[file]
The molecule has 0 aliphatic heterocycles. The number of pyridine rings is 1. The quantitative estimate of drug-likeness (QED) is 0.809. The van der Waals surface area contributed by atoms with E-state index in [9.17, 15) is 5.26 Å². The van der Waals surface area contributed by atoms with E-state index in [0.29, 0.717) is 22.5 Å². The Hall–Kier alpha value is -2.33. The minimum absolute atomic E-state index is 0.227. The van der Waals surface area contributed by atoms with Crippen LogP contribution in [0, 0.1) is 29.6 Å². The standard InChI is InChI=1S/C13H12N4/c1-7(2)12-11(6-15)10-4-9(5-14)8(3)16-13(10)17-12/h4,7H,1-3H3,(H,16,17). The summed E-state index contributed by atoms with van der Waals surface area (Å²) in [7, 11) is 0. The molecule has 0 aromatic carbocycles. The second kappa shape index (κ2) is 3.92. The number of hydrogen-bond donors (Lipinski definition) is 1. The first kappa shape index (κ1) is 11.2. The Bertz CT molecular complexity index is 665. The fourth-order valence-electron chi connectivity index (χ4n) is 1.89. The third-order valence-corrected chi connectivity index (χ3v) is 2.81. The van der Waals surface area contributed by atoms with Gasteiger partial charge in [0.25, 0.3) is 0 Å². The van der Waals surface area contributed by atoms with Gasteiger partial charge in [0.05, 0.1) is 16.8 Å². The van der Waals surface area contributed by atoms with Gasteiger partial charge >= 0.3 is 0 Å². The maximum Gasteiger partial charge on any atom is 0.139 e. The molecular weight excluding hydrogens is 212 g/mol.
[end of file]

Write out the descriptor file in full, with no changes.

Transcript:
The molecule has 0 aliphatic heterocycles. The number of pyridine rings is 1. The quantitative estimate of drug-likeness (QED) is 0.809. The van der Waals surface area contributed by atoms with E-state index in [9.17, 15) is 5.26 Å². The van der Waals surface area contributed by atoms with E-state index in [0.29, 0.717) is 22.5 Å². The Hall–Kier alpha value is -2.33. The minimum absolute atomic E-state index is 0.227. The van der Waals surface area contributed by atoms with Crippen LogP contribution in [0, 0.1) is 29.6 Å². The standard InChI is InChI=1S/C13H12N4/c1-7(2)12-11(6-15)10-4-9(5-14)8(3)16-13(10)17-12/h4,7H,1-3H3,(H,16,17). The summed E-state index contributed by atoms with van der Waals surface area (Å²) in [7, 11) is 0. The molecule has 0 aromatic carbocycles. The second kappa shape index (κ2) is 3.92. The number of hydrogen-bond donors (Lipinski definition) is 1. The first kappa shape index (κ1) is 11.2. The Bertz CT molecular complexity index is 665. The fourth-order valence-electron chi connectivity index (χ4n) is 1.89. The third-order valence-corrected chi connectivity index (χ3v) is 2.81. The van der Waals surface area contributed by atoms with Gasteiger partial charge in [0.25, 0.3) is 0 Å². The van der Waals surface area contributed by atoms with Gasteiger partial charge in [0.05, 0.1) is 16.8 Å². The van der Waals surface area contributed by atoms with Gasteiger partial charge >= 0.3 is 0 Å². The maximum Gasteiger partial charge on any atom is 0.139 e. The molecular weight excluding hydrogens is 212 g/mol.